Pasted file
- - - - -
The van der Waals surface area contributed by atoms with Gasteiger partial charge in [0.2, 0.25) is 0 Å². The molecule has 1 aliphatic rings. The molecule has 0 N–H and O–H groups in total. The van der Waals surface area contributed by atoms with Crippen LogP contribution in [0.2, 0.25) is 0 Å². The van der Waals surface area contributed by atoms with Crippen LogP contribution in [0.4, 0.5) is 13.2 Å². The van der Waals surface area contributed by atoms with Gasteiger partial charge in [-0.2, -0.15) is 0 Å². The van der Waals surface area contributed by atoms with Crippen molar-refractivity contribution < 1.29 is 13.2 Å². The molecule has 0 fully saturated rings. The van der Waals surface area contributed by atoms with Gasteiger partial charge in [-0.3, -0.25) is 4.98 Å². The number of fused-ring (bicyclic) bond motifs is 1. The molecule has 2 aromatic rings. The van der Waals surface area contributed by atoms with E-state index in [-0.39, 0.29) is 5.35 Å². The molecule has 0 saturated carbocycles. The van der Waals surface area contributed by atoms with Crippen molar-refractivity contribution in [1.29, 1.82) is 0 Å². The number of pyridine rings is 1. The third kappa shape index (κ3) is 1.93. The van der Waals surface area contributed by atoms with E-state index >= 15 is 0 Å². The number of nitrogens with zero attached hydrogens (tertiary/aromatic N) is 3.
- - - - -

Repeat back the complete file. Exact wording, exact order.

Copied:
The van der Waals surface area contributed by atoms with Gasteiger partial charge in [0.2, 0.25) is 0 Å². The molecule has 1 aliphatic rings. The molecule has 0 N–H and O–H groups in total. The van der Waals surface area contributed by atoms with Crippen LogP contribution in [0.2, 0.25) is 0 Å². The van der Waals surface area contributed by atoms with Crippen LogP contribution in [0.4, 0.5) is 13.2 Å². The van der Waals surface area contributed by atoms with Gasteiger partial charge in [-0.2, -0.15) is 0 Å². The van der Waals surface area contributed by atoms with Crippen molar-refractivity contribution < 1.29 is 13.2 Å². The molecule has 0 fully saturated rings. The van der Waals surface area contributed by atoms with Gasteiger partial charge in [-0.3, -0.25) is 4.98 Å². The number of fused-ring (bicyclic) bond motifs is 1. The molecule has 2 aromatic rings. The van der Waals surface area contributed by atoms with E-state index in [-0.39, 0.29) is 5.35 Å². The molecule has 0 saturated carbocycles. The van der Waals surface area contributed by atoms with Crippen molar-refractivity contribution in [1.29, 1.82) is 0 Å². The number of pyridine rings is 1. The third kappa shape index (κ3) is 1.93. The van der Waals surface area contributed by atoms with E-state index >= 15 is 0 Å². The number of nitrogens with zero attached hydrogens (tertiary/aromatic N) is 3.